Safety is in the details
Safety in the ICU

Infections in the ICU, Part 3

June 23, 2015

 

In Part One of this series, we shared a Wall Street Journal article that profiled a Chicago hospital study conducted to better understand how certain bacteria infiltrate US healthcare providers. As we mentioned, this important initiative is mapping “where hospital germs linger and what causes them to take root.”

 

We also took a look at a USA Today article revealing how a deadly pattern of hospital illnesses linked to a bacteria called carbapenem-resistant Enterobacteriaceae (CRE) has resulted in several deaths at, and become a major concern for, hospitals across the country.

 

In Part Two of this series, we explored central-line associated bloodstream infections (CLABSIs). As we briefly mentioned last time, according to InfectionControlDaily.com, healthcare institutions spend an estimated $9.8 billion every year treating the assortment of healthcare-associated infections (HAIs) that currently exist. CLABSIs are included in the group that falls into the top five most expensive HAIs to deal with.

 

Now in this final installment, we’d like to highlight another device-assisted infection: catheter-related bloodstream infections (CRBSIs).

 

According to online site VatorNews, there are 500,000 new CRBSI cases reported every year in the United States, “with costs exceeding $3 billion.” The Centers for Disease Control have, the piece relates, identified CRBSIs as “one of the seven major healthcare challenges” we currently face.

 

Some other interesting statistics:

  • SafeCareCampaign.org estimates that as many as 4,000 US patients die every year due to bloodstream infections. 
  • According to a European CDC report, The ICU mortality in patients with ICU-acquired bloodstream infections was 33.2%, higher than for patients without BSI. Length of stay in the ICU for patients with BSI was approximately 3.5 times higher than for patients without BSI.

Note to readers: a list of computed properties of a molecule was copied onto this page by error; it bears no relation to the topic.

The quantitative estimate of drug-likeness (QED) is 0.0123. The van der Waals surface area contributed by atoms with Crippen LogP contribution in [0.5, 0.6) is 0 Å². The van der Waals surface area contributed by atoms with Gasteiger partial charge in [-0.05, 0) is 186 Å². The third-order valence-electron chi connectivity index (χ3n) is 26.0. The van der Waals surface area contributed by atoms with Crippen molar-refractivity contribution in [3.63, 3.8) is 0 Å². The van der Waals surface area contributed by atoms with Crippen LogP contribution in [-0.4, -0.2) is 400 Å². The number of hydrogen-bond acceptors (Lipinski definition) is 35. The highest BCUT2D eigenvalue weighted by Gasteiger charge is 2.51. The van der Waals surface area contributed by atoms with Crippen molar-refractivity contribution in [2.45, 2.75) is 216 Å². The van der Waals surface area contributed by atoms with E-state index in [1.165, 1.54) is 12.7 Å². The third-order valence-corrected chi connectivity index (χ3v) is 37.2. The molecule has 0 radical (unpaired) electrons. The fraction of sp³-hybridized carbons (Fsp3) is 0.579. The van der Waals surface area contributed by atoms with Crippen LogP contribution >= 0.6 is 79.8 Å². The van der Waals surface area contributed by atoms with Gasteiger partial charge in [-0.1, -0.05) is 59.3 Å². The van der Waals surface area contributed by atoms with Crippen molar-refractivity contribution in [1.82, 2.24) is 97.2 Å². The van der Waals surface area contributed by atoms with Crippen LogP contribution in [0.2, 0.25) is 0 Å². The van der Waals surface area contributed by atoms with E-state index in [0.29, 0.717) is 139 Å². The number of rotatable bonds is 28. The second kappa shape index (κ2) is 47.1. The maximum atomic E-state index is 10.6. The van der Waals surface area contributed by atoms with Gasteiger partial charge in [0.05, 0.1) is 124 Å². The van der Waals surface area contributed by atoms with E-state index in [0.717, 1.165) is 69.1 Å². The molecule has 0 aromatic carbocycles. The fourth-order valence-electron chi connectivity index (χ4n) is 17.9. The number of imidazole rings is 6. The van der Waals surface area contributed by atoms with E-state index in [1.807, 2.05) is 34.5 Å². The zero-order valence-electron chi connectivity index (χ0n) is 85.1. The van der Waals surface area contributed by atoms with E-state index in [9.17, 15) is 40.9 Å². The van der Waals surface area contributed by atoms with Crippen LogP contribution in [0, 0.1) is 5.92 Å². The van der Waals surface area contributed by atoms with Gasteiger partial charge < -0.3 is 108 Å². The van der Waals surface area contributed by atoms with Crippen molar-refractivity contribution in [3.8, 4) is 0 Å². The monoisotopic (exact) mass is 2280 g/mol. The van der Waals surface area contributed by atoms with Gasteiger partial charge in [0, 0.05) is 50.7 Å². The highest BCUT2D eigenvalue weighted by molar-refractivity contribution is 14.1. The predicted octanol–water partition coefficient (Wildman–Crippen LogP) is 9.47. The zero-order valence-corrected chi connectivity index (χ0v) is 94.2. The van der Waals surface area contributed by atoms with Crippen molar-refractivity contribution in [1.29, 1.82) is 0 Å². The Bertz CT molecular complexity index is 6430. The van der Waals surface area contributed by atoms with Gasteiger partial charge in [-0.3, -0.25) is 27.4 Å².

• Medscape.com places the number of central venous catheters (CVCs) used in the US each year at five million.
  • They also cite the “attributable cost of care” for the ICU at between $34,508 to $56,000 per episode.
  • The CDC cites CRBSIs as the most common cause of healthcare-associated bloodstream infections, with somewhere between 12% and 25% of infected patients dying every year, and many having to prolong their hospital stays at a significant cost.


It’s important to remember that in the US, Medicare will not cover the treatment of these types of hospital-acquired conditions (HACs) and, under the Affordable Care Act (ACA), hospitals with high rates of HACs will face penalties. In Europe, according to the World Health Organization and its recent study on the “Prevention of Hospital Infections by Intervention and Training”, there are great variations in the implementation of evidence-based  infection control (IC) recommendations.  While most European countries are required by law to issue infection prevention and Control programs only seven countries provide funding for them and attributable costs for HAIs are not reimbursed.

 


So, what preventative measures are recommended to combat these costly infections? In addition to adherence to cautious, and perhaps obvious, sterilization practices, the Institute for Healthcare Improvement (IHI) has put forth its central line bundle approach, where multiple preventative practices and procedures combine to stack the deck in favor of prevention, as one avenue.

 

As cited online by the Advance Healthcare Network for Nurses (nursing.advanceweb.com), IHI describes its bundles as “a group of evidence-based interventions that, when implemented together, result in better outcomes than when implemented individually.” In essence, the article relates, “they provide multiple lines of defense.” Other groups such as the CDC and the Society for Healthcare Epidemiology of America have offered their own central line bundles, yet consensus on how many lines of defense are effective or necessary has not been reached. The site does outline some practices associated with these approaches and, if you haven’t seen them already, it might be an interesting read.

 

As always, we’ll do our best to bring you any updates or developing news about “Infections in the ICU.” We hope you’ve enjoyed this series, and that you’ll come back for our next installment in “Safety in the ICU.”

 

See you next time.

Ilana Engel-Regev, MD

 

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